Presidential Election 2012
Sauli Niinistö is one of Finland’s most popular politicians, arguably its most popular. Ever since his only narrow defeat against the incumbent president Tarja Halonen in the second round of the last presidential election, an election in which many predicted Halonen’s massive popularity would allow her to walk to victory already in the first round, Niinistö has been considered a dead-certain to win the post in 2012. And indeed, in the parliamentary election of 2007 Niinistö received the highest number of votes ever by a candidate and went on to be speaker of the last parliament.
Niinistö did not stand for re-election to parliament in this year’s election but, as expected, confirmed he would stand as a candidate for president a few weeks ago. Opinion polls show he continues to be massively popular. But, we should not take his victory for granted yet. The post of President of the Republic is not a job appointed by declaration. The people must vote. Indeed, as mentioned, Tarja Halonen was expected to be reelected easily in the 2006 election but had to fight a late surge by Niinistö. In 1994, Elisabeth Rehn was expected to win over Martti Ahtisaari with a relatively comfortable margin, but went on to lose by around 7 percentage points.
The former Social Democratic prime minister Paavo Lipponen has now announced that he wishes to be the SDP’s candidate in next year’s presidential poll. According to an opinion poll today, Niinistö would easily beat Lipponen in a run-off between the two: Niinistö would win 63% of the vote. But, it is early days. A lot can happen during the autumn and winter. Will the financial crisis get worse and cause people to shy away from the right? Will Niinistö come across as arrogant, almost expecting to become president without the need to win the people’s trust in the election. Lipponen is a formidable opponent. A true statesman and capable debater, although perhaps now rather old at 70 years old.
The Swedish vote in 2012
For Swedish-speakers, Lipponen is very much worth considering when choosing how to vote. Lipponen is an extremely strong supporter of Finland’s bilingualism. Indeed, he launched his bid for the SDP candidacy with a press conference that was very much bilingual in nature, something increasingly rare for Finnish-speaking politicians in Finland. Lipponen has on several occasions spoken out against the hardening attitude against Swedish in the media during the past few years. He has also acted as chairman for the Svenska Nu project, which aims to improve the status of Swedish as a school subject in Finnish-speaking schools. Lipponen’s Swedish is as near to perfect as it can be for a non-native speaker.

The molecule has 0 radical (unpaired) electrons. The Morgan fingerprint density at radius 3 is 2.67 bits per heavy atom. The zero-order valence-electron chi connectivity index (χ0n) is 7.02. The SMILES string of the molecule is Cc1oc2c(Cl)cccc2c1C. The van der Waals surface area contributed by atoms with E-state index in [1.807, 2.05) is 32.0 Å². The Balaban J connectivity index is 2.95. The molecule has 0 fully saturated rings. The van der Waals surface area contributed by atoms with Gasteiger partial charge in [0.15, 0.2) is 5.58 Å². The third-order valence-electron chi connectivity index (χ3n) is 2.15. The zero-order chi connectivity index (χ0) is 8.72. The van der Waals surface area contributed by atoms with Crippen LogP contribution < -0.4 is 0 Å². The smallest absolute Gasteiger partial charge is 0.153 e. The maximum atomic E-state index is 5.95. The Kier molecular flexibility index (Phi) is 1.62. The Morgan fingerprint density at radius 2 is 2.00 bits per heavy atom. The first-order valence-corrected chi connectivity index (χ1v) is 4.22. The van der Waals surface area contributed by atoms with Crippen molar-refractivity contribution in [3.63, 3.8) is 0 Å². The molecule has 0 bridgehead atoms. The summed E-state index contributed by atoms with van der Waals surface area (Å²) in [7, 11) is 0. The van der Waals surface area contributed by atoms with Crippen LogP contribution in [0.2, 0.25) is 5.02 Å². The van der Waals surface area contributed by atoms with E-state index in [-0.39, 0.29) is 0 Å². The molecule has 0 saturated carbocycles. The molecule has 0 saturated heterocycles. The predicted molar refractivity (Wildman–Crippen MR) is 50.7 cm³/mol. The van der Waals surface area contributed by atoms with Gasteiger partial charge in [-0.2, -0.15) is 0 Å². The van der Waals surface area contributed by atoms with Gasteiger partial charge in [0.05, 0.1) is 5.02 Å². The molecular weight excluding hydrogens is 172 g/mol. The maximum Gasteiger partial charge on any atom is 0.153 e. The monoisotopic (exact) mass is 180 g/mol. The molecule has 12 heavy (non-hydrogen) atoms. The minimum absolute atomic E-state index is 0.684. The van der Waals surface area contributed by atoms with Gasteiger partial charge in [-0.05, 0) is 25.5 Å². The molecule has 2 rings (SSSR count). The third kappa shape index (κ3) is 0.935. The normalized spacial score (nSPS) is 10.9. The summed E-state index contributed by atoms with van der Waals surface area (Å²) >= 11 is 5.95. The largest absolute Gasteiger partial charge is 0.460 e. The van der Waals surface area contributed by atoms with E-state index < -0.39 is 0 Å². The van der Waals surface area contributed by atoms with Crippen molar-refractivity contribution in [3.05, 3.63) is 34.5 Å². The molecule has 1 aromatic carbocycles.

Lipponen’s candidacy would perhaps present a problem for the Swedish People’s Party (SFP). Many SFP voters would likely see Lipponen as a strong supporter for Swedish interests. Would it not be a good idea for SFP to back his election – a candidate with a chance of getting elected? On the other hand, SFP has many non-socialist supporters and, especially in the highly bilingual capital area, Niinistö’s popularity may be so strong as to cross the language divide. So, should SFP have its own candidate? And if so, whom? Well, as we’ve seen, if SFP selects the right person, it can do well. Elisabeth Rehn came close to taking the presidency in 1994. In an election campaign that is likely to be dominated by two men, party leader Stefan Wallin has said he would like SFP to select a woman. Eva Biaudet stands out as the obvious candidate. Biaudet is currently Finland’s minorities ombudsman. She has spoken out against the increasingly intolerant atmosphere in Finnish society towards minority groups, especially in the wake of the rise of the populist True Finns. She could prove to be a strong candidate appealing to liberal voters of both language groups. But, would more socially conservative SFP supporters in rural Österbotten really be prepared to back a liberal candidate from Helsingfors/Helsinki? And should SFP really be cannibalising votes for strongly pro-Swedish Lipponen? The party has a tough choice ahead of it – but is aiming to make it within the next two weeks.
Pictured, the Presidential palace by the market square in the capital. This is the president’s office and the place where official guests are usually received, although today the president no longer lives there.